Interview with Dana Balter, Congressional Candidate NY-24 By Luke Perry
Dana Balter is running for Congress in NY-24, encompassing Onondaga, Cayuga, Wayne, and Oswego counties, including the city of Syracuse. I recently spoke with Ms. Balter by phone.
Balter joined the race to address an unwillingness by Representative John Katko to “stand up against the awful things going on in Washington.” Balter is critical of new policies supported by Katko and the rolling back of existing beneficial policy. Balter also opposes “rhetoric and behavior that is toxic for American society and democracy.” She is focused on engaging with constituents and bringing new voices to Washington.
Balter mentioned the influence of her brother, who has cognitive disabilities, in developing appreciation for how policy impacts people’s lives. “Everyone has similar experiences with someone in their family,” Balter said, "face barriers to access, and want someone to stand up and be a champion for taking down these barriers.” Balter doesn’t see Representative Katko doing enough of this.
When asked about Katko’s criticism of Donald Trump, including not voting for him in 2016, Balter believes this is “at best a head fake toward something meaningful” and “has no effect on people’s lives when Trump is undermining valuable norms and fostering hatred.”
Balter believes Representative Katko “doesn’t do what is right, but does what is politically expedient,” including “failing to vote against his party on substantive issues to benefit the district.” “On everything that matters,” Balter said, “Katko stands with party.” The Tax Cuts and Jobs Act is a “perfect example.”
When asked about why she is a Democrat and what that means, Balter said she was raised in a family of Democrats and has been one her whole life. A Democrat is someone who “supports policy that protects interests of people who need a fair shake.” “The U.S. prides itself on hard work and achievement,” Balter explained, “but not everyone starts from the same place,” being separated by “the accident of birth.” “Government needs to level the playing field,” Balter said.
Education and the economy are two areas of particular concern. “Public education is a priority” because the current system is “highly unequal” and “dependent on zip code.” More resources are needed for struggling districts. Balter believes this should be more than workforce preparation. Children need to be taught how to be citizens in a democracy, so they can express themselves as adults.
When asked about how Balter would approach this in Congress, given education is primarily a state and local issue, she called for full funding of special education, providing universal pre-K for all three and four year old children, and protecting the civil rights of students.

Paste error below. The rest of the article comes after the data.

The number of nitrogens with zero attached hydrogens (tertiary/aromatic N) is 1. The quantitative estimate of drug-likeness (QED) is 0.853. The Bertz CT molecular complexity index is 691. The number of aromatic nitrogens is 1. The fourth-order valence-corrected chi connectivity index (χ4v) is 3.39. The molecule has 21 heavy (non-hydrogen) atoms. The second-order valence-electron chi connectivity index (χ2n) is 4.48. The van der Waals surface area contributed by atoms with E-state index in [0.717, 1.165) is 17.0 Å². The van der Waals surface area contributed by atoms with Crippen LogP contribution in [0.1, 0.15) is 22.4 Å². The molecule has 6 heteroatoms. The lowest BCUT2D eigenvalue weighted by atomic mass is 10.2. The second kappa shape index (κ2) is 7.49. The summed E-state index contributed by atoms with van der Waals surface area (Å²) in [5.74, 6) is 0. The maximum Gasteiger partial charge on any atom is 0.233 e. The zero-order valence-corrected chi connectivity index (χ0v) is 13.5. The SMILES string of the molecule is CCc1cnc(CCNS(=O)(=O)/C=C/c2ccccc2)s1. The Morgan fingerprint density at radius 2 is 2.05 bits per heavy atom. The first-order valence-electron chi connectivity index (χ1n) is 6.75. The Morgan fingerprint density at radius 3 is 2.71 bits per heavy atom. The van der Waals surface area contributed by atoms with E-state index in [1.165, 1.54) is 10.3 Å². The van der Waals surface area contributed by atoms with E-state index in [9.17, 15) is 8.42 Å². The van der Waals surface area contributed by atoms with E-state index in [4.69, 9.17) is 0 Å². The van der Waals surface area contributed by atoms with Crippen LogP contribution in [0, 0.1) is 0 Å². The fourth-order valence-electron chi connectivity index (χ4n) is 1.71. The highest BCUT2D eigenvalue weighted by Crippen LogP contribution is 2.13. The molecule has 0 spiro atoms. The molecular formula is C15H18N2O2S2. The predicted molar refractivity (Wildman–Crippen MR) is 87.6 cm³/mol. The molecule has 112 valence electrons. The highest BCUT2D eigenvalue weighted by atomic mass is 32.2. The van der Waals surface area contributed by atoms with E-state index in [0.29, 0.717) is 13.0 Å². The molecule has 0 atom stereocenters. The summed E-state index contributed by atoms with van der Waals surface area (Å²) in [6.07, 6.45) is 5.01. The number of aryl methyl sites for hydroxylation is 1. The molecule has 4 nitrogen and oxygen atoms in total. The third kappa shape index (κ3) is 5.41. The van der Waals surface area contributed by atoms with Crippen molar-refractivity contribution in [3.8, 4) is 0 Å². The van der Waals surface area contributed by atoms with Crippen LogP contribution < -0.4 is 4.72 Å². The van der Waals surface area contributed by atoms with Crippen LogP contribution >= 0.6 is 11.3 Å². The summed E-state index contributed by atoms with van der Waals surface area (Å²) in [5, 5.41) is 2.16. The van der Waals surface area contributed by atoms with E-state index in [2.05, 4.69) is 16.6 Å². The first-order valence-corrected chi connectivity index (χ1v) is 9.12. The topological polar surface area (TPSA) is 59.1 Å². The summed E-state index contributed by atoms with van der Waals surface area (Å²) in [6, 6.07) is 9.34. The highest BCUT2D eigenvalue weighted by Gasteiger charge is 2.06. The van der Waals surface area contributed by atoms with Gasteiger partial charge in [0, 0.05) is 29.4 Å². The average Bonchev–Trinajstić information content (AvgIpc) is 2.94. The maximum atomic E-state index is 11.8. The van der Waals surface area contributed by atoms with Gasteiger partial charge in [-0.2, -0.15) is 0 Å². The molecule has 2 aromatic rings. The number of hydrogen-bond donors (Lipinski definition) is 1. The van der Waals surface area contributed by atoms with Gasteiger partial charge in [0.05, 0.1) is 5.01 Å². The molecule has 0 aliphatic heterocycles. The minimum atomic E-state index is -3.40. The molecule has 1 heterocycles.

Balter believes universal pre-K is a “huge issue and step for equality in education,” while civil rights of students, particularly the most vulnerable, is among Balter’s greatest concern surrounding Education Secretary Betsey DuVos, with issues such as sexual assault. In addition to legislative remedies, Balter emphasized how members of Congress have an important platform with the bully pulpit that should not be underestimated.
Economically, Balter supports a $15 minimum wage indexed to inflation. “No one who works full time,” Balter explained, “should live in poverty” while “many in the district do.” Balter wants to repeal the recent tax cut and “adopt new tax law helping those who are struggling.”
When asked about House leadership following the 2018 election, Balter doesn’t know if she would vote for Nancy Pelosi without knowing who the other candidates may be. In regards to candidates who have public stated they will not support Pelosi, “whatever Democratic candidates are doing is their thing.”
Balter believes the country “needs new leadership in the party and Washington.” “People are sick of business as usual,” Balter explained, and “want new approaches and fresh ideas.” Balter is “looking for people who value grassroots and revitalizing the health of democracy and political parties.” Leaders should come from the “grassroots up, not top down” because “politics is supposed to be about community coming together to solve our problems.”
Representative Katko has a significant financial edge in the campaign, though Democrats outnumber Republicans in NY-24, and Hillary Clinton won the district in 2016. Balter won the Democratic primary convincingly, overcoming a late challenge from Juanita Perez-Williams, who was backed by the Democratic Congressional Campaign Committee. Politico contends the NY-24 is one of the “top ten House races to watch in 2018.”
Luke Perry (@PolSciLukePerry) is Chair and Professor of Government at Utica College.